Migrants and Syrian refugees have become the new 'stranded polar bear' of climate change imagery. But most such impacts will seldom be so dramatic or camera-ready.
Human-induced climate change is an underlying factor in the Syrian Civil War. It is driving the sea-level rise imperiling small island nations. And it is having a disproportionately negative impact on vulnerable, poorer nations in Asia and Africa, such as Bangladesh and Sudan.
Pictures of war, flight, famine, and human ruin may be replacing the iconic and controversial “polar bear on the iceberg” as the central public images representing the consequences of climate change. For the first time, they put a human “face” on the global scientific phenomenon.
The security implications of climate change – long discussed among insiders, and highlighted by big thinkers such as Jeffrey Sachs – are suddenly coming into better focus for the public. Indeed, there has been a virtual superstorm of media coverage this year highlighting the degree to which climate change can drive human migration in dramatic fashion. The language is often stark.
To take just two recent examples:
The aperture for seeing the phenomenon of climate change has widened. It comes at a time when the world is seeing a record numbers of displaced persons estimated at 60 million worldwide, a grim trend that U.N. officials have long warned could be driven by climate change.
“Climate and migration links are a dimension of the climate discussion that are bringing in a wider set of actors,” says Ohio University’s Geoffrey Dabelko, an expert on the human security aspects of environmental change. “It’s bringing attention from the foreign policy, diplomatic, humanitarian, and security community, which is not always the case.”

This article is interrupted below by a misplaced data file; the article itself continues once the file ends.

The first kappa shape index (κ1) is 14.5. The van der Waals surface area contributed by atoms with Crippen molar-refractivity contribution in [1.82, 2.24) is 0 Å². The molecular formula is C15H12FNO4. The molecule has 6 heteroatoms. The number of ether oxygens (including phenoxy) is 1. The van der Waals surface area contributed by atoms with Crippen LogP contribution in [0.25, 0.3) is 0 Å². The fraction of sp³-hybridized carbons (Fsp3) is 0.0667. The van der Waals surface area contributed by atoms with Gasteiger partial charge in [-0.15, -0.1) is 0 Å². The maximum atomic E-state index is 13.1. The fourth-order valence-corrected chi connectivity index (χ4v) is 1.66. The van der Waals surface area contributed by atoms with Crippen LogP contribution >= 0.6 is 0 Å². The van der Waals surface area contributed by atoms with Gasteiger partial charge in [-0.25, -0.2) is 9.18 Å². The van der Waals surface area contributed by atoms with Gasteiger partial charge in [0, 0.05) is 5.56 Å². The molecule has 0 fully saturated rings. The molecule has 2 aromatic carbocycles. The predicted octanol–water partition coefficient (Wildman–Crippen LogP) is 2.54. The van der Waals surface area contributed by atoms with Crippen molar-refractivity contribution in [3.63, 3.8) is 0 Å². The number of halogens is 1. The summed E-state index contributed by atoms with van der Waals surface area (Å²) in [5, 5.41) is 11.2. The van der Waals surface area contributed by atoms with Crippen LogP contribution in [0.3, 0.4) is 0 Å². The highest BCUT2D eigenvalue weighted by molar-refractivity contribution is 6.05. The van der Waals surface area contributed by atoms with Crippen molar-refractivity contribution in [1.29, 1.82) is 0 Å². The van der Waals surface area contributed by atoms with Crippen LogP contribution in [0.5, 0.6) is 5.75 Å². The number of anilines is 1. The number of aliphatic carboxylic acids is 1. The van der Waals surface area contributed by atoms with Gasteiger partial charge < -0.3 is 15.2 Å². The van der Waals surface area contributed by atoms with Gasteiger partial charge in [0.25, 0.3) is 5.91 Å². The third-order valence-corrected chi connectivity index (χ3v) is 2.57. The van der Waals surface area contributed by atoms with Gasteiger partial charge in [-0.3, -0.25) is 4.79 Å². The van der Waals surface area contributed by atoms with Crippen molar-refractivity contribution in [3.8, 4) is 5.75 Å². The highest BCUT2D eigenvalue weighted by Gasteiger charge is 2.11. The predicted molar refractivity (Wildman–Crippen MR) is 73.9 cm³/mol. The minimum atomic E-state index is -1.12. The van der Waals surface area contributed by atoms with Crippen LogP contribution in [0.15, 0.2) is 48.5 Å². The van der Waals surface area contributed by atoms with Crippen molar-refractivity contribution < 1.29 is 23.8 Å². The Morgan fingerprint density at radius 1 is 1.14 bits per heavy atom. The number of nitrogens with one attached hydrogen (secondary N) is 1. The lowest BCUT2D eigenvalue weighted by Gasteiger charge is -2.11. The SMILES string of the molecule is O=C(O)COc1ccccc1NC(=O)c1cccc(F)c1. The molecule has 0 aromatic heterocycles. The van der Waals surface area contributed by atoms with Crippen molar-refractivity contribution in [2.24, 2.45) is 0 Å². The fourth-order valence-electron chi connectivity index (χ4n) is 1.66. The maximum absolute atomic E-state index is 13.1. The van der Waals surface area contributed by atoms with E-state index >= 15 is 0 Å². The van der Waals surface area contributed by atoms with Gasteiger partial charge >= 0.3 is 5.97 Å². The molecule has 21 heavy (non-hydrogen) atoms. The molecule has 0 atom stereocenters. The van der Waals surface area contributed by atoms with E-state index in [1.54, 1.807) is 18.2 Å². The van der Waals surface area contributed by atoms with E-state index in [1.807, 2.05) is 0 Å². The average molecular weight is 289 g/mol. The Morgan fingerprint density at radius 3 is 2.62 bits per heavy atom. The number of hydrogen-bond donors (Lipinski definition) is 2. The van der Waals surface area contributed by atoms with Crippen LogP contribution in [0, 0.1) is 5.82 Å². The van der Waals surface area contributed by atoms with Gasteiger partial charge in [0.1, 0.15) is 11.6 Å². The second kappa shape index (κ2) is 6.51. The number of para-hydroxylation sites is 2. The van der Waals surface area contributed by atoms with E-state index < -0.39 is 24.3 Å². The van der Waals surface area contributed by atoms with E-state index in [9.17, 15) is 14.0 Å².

This awareness and attention are positive in many respects, but there is also a danger, observers say, that oversimplification may end up pointing the public in the wrong direction. Most affected persons will experience a slow but powerful erosion of livelihood – from environmental changes that include drought, extreme weather, and flooding, among many other climate change-driven phenomena – and not a sudden, dramatic need to flee.
“Like so many things involving climate change, the headlines don’t capture the true complexity,” says Dabelko, a lead author of the “Human Security” chapter in the most recent United Nations IPCC report, “and the responses are far more interesting and variable than are often portrayed.”
Among those who study climate change communications, there has long been a debate about the uses (and abuses) of apocalypse narratives and images of impending climatic catastrophe, and whether or not such dramatization and “doom and gloom” ends up motivating action or simply paralyzing the public. The conventional argument against such language has been that it is speculative media hype; it is imprecise in the context of the quantitative research, which suggests mostly incremental change and only probability-based correlations.
But those who would urge caution in framing and language now face a stiff challenge given events such as the conflict in Syria, where the issue is no longer academic and speculative: Disruptive conflict is happening before the world’s eyes, and research has linked it strongly to climate change. The historic drought that fueled mass migration to Syria’s cities beginning in the mid-2000s undoubtedly helped grease the skids for the civil war.
Still, some experts in this area of climate change, security, and migration emphasize that most of the effect is likely to be far more subtle – and even that the image of the “climate refugee” could mislead. Climate change may have a substantial negative impact on the lives of many, they say, but it will not always necessarily come in the form of a family fleeing war in the dead of night, or of a group piling into a boat at the last minute as water subsumes their island home.